The New York Times sounds the death knell on cap-and-trade as a method for regulating carbon emissions: Mr. Obama dropped all mention of cap and trade from his current budget. And the sponsors of a Senate climate bill likely to be introduced in April, now that Congress is moving past health care, dare not speak its name. “I don’t know what ‘cap and trade’ means,” Senator John F. Kerry, Democrat of Massachusetts, said last fall in introducing his original climate change plan. We’ve never had much of a brief on cap-and-trade. It’s one method to do something that should be done, but we’re neutral on what Congress (or the EPA) might eventually settle on to bring about a transition to a carbon free future. Heck, industry has already made some moves on its own, doubtless understanding that government will settle on something and trying to get ahead of the curve. But cap-and-trade – eh! --- That doesn’t mean that it died what one might call a honorable death – it simply me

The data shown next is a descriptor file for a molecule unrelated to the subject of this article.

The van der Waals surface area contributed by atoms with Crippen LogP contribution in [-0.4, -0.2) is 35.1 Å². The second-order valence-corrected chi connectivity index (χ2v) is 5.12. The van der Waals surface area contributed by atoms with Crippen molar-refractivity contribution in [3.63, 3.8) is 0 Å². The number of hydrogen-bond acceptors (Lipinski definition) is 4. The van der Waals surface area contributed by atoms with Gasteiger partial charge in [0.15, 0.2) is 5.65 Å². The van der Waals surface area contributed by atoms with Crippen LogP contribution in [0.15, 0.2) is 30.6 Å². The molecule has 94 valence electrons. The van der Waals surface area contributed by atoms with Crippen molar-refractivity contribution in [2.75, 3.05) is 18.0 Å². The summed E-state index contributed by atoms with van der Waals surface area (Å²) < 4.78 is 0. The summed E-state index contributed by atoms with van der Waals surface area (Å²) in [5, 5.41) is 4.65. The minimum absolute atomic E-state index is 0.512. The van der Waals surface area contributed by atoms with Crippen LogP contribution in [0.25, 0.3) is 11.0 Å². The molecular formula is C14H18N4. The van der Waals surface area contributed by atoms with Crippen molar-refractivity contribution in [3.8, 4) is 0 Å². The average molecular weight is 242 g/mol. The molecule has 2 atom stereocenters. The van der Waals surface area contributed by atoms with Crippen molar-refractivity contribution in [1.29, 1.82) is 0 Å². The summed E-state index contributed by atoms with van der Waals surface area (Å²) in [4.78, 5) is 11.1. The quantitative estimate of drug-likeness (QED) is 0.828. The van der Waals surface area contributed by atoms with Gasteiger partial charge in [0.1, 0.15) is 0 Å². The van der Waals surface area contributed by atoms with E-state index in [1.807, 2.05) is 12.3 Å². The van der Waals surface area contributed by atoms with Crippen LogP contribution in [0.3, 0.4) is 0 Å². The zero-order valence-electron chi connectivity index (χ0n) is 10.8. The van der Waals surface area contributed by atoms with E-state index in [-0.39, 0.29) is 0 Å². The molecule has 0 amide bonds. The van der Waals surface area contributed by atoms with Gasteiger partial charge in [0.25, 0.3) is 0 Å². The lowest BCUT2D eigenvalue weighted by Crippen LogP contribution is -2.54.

If Wishes Were Nuclear Plants

We’re not sure we’re looking forward to the beige box that would be Microsoft Nuclear Plant, but points to former MS CEO Bill Gates for turning his attention this way : Gates is the principal owner of TerraPower, a spinoff from Seattle's Intellectual Ventures, founded by former Microsoft Chief Technology Officer Nathan Myhrvold. The company explores ways to improve emission-free energy supplies through small nuclear reactors. The principal owner? Last time we checked, Gates characterized his involvement as that of an investor, which at least suggested a smaller stake. In any event, Gates is now looking for a partner: According to Japan's Nikkei newspaper, Gates could put tens of millions of dollars of his own money into a joint venture with Toshiba. "There would be demand for this type of reactor in newly developing countries," Deutsche Securities analyst Takeo Miyamoto told the BBC. Toshiba is taking a rather low-key stance, asserting that they

Gallup: Nuclear’s Popularity Hits New High